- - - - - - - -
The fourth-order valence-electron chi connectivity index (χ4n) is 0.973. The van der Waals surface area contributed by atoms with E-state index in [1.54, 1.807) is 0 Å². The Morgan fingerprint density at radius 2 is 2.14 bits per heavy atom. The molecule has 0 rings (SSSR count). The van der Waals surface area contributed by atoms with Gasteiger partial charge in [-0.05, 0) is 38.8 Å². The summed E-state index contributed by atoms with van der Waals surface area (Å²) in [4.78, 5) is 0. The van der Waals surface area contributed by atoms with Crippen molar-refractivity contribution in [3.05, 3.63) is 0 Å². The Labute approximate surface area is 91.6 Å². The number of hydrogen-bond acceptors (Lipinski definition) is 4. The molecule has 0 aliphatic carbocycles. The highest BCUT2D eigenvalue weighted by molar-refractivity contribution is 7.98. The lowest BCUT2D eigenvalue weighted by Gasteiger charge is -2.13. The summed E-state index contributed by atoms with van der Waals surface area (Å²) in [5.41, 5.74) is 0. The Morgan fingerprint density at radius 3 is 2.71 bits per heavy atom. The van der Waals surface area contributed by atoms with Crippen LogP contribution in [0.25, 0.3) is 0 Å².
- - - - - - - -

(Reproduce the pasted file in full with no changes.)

The fourth-order valence-electron chi connectivity index (χ4n) is 0.973. The van der Waals surface area contributed by atoms with E-state index in [1.54, 1.807) is 0 Å². The Morgan fingerprint density at radius 2 is 2.14 bits per heavy atom. The molecule has 0 rings (SSSR count). The van der Waals surface area contributed by atoms with Gasteiger partial charge in [-0.05, 0) is 38.8 Å². The summed E-state index contributed by atoms with van der Waals surface area (Å²) in [4.78, 5) is 0. The van der Waals surface area contributed by atoms with Crippen molar-refractivity contribution in [3.05, 3.63) is 0 Å². The Labute approximate surface area is 91.6 Å². The number of hydrogen-bond acceptors (Lipinski definition) is 4. The molecule has 0 aliphatic carbocycles. The highest BCUT2D eigenvalue weighted by molar-refractivity contribution is 7.98. The lowest BCUT2D eigenvalue weighted by Gasteiger charge is -2.13. The summed E-state index contributed by atoms with van der Waals surface area (Å²) in [5.41, 5.74) is 0. The Morgan fingerprint density at radius 3 is 2.71 bits per heavy atom. The van der Waals surface area contributed by atoms with Crippen LogP contribution in [0.25, 0.3) is 0 Å².